You have to do that anyway -- the C++ ABI (e.g. name mangling) isn't portable across compilers, so a library built by one compiler very likely just wont work with another compiler, no matter how simple/complex the interface is.
For a well defined API, this should never cause a problem. Now if you're going to start passing references to std::string / std::vector<> across your DLL boundary, then you're going to have issues. For a dll that defines a single C entry point (e.g. CreateMySDK()), then uses nothing but virtual interfaces (or infact, any C++ class that restricts communication to functions only, again making sure that the data types you pass into args are of a known size), then you should have no problem.
Every compiler includes some form of libtool to generate a link library for a DLL compiled with another compiler. It's not an impossible task....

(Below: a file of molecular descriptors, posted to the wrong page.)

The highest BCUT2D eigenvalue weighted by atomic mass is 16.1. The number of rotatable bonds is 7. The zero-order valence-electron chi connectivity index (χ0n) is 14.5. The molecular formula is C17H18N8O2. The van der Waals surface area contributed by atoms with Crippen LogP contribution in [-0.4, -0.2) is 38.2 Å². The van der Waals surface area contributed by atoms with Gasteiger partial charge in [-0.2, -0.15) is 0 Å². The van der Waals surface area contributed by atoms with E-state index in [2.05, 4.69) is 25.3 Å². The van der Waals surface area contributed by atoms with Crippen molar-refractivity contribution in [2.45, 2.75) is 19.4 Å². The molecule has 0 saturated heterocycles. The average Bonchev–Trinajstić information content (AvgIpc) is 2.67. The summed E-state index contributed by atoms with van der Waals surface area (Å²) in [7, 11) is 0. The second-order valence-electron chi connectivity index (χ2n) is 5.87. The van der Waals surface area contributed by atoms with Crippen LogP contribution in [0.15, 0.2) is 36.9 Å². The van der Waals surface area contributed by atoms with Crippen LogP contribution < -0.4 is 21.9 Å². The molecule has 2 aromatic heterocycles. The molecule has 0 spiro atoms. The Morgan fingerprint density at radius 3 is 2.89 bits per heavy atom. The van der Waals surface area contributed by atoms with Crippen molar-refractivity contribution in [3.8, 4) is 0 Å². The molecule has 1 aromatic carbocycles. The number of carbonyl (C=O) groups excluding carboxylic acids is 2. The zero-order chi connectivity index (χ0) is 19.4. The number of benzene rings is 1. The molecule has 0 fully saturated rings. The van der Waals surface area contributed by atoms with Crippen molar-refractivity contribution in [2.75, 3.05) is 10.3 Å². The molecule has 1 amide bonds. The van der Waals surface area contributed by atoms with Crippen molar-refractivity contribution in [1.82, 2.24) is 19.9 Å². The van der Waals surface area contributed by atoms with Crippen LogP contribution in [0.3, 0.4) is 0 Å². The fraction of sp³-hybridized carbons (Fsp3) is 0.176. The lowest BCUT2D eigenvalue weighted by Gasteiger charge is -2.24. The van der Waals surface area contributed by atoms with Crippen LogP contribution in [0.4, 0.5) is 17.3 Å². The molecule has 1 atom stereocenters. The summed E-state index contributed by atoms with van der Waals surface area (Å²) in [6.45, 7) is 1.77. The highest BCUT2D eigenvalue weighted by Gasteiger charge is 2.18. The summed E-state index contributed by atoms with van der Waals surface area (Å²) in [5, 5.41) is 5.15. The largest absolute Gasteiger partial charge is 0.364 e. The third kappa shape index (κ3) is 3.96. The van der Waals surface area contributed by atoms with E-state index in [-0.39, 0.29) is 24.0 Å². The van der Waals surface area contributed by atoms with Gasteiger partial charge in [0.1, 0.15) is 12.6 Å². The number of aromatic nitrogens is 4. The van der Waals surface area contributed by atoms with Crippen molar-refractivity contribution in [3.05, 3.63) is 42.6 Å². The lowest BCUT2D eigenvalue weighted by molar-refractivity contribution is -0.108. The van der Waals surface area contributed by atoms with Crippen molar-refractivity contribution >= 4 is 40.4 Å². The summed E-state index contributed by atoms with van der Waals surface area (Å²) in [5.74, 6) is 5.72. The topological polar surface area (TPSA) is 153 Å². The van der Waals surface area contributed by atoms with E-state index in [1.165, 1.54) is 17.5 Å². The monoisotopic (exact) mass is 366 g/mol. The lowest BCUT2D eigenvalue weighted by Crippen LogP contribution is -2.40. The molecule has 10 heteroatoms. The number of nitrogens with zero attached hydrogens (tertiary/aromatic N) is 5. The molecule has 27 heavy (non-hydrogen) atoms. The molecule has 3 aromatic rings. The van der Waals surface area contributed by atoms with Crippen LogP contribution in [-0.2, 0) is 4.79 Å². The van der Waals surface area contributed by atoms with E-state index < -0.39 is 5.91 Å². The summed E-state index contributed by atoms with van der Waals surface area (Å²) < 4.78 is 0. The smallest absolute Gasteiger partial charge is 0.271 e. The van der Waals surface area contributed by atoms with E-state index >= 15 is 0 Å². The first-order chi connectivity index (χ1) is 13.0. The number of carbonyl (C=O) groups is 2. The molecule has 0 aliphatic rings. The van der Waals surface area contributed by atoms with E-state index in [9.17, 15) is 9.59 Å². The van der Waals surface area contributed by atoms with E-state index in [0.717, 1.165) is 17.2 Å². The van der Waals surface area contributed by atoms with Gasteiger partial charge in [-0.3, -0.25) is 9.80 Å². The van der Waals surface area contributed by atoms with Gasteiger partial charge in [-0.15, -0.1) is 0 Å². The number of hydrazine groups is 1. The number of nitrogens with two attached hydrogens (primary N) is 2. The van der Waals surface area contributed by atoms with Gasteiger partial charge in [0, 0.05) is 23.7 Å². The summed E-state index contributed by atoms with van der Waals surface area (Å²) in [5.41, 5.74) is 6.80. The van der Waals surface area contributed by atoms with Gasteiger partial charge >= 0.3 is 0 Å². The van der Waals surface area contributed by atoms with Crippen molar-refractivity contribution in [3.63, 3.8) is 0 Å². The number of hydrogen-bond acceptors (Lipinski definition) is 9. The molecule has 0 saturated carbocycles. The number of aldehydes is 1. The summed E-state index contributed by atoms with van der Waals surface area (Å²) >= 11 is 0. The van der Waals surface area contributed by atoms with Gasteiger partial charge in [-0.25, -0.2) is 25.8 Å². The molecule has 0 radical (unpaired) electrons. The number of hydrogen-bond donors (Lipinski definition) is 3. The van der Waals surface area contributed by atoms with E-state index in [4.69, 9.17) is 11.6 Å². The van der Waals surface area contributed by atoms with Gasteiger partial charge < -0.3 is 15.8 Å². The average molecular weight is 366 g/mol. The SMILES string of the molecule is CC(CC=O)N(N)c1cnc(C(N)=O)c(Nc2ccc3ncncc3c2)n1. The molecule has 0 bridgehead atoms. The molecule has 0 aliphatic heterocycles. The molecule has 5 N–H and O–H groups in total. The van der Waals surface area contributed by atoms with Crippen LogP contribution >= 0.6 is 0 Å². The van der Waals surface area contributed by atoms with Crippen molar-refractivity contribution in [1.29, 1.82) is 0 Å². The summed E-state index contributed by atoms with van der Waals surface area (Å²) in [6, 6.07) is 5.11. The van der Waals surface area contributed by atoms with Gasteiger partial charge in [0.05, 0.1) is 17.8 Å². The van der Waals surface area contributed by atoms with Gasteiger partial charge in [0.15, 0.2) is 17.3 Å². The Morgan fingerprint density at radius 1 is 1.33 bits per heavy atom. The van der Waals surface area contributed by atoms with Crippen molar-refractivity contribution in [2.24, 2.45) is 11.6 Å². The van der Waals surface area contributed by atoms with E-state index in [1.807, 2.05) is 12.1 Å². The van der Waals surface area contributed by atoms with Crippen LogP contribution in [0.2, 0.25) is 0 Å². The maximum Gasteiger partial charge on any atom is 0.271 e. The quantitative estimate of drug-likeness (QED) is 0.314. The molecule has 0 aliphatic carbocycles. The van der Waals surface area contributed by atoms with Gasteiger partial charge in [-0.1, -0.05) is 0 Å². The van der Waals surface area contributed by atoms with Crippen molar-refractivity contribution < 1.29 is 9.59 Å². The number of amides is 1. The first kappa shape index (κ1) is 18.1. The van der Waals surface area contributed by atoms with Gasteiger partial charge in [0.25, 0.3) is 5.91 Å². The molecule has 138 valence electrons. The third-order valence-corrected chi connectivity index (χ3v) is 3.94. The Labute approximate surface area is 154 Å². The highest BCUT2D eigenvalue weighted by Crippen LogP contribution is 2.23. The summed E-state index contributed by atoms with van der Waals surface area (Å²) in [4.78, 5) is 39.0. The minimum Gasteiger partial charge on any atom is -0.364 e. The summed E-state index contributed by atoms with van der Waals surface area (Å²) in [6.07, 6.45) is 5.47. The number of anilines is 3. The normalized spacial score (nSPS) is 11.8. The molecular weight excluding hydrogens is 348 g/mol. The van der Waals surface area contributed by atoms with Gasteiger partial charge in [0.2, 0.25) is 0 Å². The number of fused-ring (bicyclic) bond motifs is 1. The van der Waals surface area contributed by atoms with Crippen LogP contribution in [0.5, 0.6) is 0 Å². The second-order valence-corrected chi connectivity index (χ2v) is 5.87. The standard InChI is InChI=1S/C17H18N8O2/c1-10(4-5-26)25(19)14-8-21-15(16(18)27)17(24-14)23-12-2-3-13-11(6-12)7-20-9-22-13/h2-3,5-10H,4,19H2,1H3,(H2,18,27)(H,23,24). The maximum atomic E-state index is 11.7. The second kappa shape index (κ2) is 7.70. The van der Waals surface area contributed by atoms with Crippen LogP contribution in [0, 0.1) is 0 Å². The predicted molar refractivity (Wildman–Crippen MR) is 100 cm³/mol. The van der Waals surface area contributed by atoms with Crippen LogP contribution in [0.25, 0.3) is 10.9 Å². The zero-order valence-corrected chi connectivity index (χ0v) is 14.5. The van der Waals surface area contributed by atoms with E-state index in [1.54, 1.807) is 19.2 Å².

That. Even with a library built exactly for the compiler I'm currently using, some optimization flag set to a different value is already enough to render the library unlinkable. Give me the source and don't make a fuss about it.Which means you have been ignoring warning C4251 (i.e. you have a function arg, return type, or member var, in your DSO interface that is being statically linked in from another library. This is bad news!) . If you fix all of those warnings, the problems you describe will never happen.